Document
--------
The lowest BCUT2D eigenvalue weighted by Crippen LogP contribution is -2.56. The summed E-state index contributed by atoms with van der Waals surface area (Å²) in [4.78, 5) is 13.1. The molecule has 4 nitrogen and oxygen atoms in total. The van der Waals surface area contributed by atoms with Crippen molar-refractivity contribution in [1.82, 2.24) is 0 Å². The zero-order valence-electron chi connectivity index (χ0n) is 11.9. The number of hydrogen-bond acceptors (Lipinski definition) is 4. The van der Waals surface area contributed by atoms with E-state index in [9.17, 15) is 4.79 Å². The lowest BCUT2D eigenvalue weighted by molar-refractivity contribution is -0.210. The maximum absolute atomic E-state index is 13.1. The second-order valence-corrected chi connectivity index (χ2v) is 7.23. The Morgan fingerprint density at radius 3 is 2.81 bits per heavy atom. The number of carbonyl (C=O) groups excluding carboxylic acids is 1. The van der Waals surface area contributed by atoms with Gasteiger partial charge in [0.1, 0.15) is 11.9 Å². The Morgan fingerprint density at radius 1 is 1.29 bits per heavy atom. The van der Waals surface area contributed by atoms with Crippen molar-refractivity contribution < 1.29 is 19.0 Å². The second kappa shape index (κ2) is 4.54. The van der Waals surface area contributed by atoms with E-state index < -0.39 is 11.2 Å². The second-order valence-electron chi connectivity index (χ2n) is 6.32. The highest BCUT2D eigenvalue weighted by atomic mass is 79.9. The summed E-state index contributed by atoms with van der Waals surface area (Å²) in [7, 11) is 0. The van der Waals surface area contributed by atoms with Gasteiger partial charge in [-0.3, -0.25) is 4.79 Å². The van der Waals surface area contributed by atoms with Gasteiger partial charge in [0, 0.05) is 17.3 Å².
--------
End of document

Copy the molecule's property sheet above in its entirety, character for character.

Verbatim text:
The lowest BCUT2D eigenvalue weighted by Crippen LogP contribution is -2.56. The summed E-state index contributed by atoms with van der Waals surface area (Å²) in [4.78, 5) is 13.1. The molecule has 4 nitrogen and oxygen atoms in total. The van der Waals surface area contributed by atoms with Crippen molar-refractivity contribution in [1.82, 2.24) is 0 Å². The zero-order valence-electron chi connectivity index (χ0n) is 11.9. The number of hydrogen-bond acceptors (Lipinski definition) is 4. The van der Waals surface area contributed by atoms with E-state index in [9.17, 15) is 4.79 Å². The lowest BCUT2D eigenvalue weighted by molar-refractivity contribution is -0.210. The maximum absolute atomic E-state index is 13.1. The second-order valence-corrected chi connectivity index (χ2v) is 7.23. The Morgan fingerprint density at radius 3 is 2.81 bits per heavy atom. The number of carbonyl (C=O) groups excluding carboxylic acids is 1. The van der Waals surface area contributed by atoms with Gasteiger partial charge in [0.1, 0.15) is 11.9 Å². The Morgan fingerprint density at radius 1 is 1.29 bits per heavy atom. The van der Waals surface area contributed by atoms with Crippen molar-refractivity contribution < 1.29 is 19.0 Å². The second kappa shape index (κ2) is 4.54. The van der Waals surface area contributed by atoms with E-state index < -0.39 is 11.2 Å². The second-order valence-electron chi connectivity index (χ2n) is 6.32. The highest BCUT2D eigenvalue weighted by atomic mass is 79.9. The summed E-state index contributed by atoms with van der Waals surface area (Å²) in [7, 11) is 0. The van der Waals surface area contributed by atoms with Gasteiger partial charge in [-0.3, -0.25) is 4.79 Å². The van der Waals surface area contributed by atoms with Gasteiger partial charge in [0, 0.05) is 17.3 Å².